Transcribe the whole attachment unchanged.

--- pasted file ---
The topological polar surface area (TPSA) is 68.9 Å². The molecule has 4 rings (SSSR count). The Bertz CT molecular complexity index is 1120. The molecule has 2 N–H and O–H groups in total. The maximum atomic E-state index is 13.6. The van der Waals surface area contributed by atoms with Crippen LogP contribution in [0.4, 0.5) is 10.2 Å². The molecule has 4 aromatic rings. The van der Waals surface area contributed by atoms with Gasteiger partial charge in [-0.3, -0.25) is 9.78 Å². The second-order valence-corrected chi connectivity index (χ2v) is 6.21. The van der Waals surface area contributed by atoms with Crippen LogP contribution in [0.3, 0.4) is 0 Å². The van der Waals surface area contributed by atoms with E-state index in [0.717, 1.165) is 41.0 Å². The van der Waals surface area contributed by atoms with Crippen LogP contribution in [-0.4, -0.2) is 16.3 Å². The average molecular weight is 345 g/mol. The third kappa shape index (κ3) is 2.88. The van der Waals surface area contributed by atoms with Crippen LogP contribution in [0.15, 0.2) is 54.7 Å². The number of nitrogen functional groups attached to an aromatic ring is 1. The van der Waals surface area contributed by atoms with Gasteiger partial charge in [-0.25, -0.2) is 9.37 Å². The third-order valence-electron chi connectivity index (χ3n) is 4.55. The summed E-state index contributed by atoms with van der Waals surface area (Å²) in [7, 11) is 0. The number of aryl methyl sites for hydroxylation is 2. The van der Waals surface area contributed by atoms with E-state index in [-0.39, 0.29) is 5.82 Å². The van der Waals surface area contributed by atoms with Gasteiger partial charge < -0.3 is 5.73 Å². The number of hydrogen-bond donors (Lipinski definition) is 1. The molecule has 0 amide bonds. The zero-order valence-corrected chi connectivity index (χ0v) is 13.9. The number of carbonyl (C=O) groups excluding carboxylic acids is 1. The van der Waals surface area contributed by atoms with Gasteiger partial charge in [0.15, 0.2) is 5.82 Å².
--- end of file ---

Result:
The topological polar surface area (TPSA) is 68.9 Å². The molecule has 4 rings (SSSR count). The Bertz CT molecular complexity index is 1120. The molecule has 2 N–H and O–H groups in total. The maximum atomic E-state index is 13.6. The van der Waals surface area contributed by atoms with Crippen LogP contribution in [0.4, 0.5) is 10.2 Å². The molecule has 4 aromatic rings. The van der Waals surface area contributed by atoms with Gasteiger partial charge in [-0.3, -0.25) is 9.78 Å². The second-order valence-corrected chi connectivity index (χ2v) is 6.21. The van der Waals surface area contributed by atoms with Crippen LogP contribution in [0.3, 0.4) is 0 Å². The van der Waals surface area contributed by atoms with E-state index in [0.717, 1.165) is 41.0 Å². The van der Waals surface area contributed by atoms with Crippen LogP contribution in [-0.4, -0.2) is 16.3 Å². The average molecular weight is 345 g/mol. The third kappa shape index (κ3) is 2.88. The van der Waals surface area contributed by atoms with Crippen LogP contribution in [0.15, 0.2) is 54.7 Å². The number of nitrogen functional groups attached to an aromatic ring is 1. The van der Waals surface area contributed by atoms with Gasteiger partial charge in [-0.25, -0.2) is 9.37 Å². The third-order valence-electron chi connectivity index (χ3n) is 4.55. The summed E-state index contributed by atoms with van der Waals surface area (Å²) in [7, 11) is 0. The number of aryl methyl sites for hydroxylation is 2. The van der Waals surface area contributed by atoms with E-state index in [-0.39, 0.29) is 5.82 Å². The van der Waals surface area contributed by atoms with Gasteiger partial charge < -0.3 is 5.73 Å². The number of hydrogen-bond donors (Lipinski definition) is 1. The molecule has 0 amide bonds. The zero-order valence-corrected chi connectivity index (χ0v) is 13.9. The number of carbonyl (C=O) groups excluding carboxylic acids is 1. The van der Waals surface area contributed by atoms with Gasteiger partial charge in [0.15, 0.2) is 5.82 Å².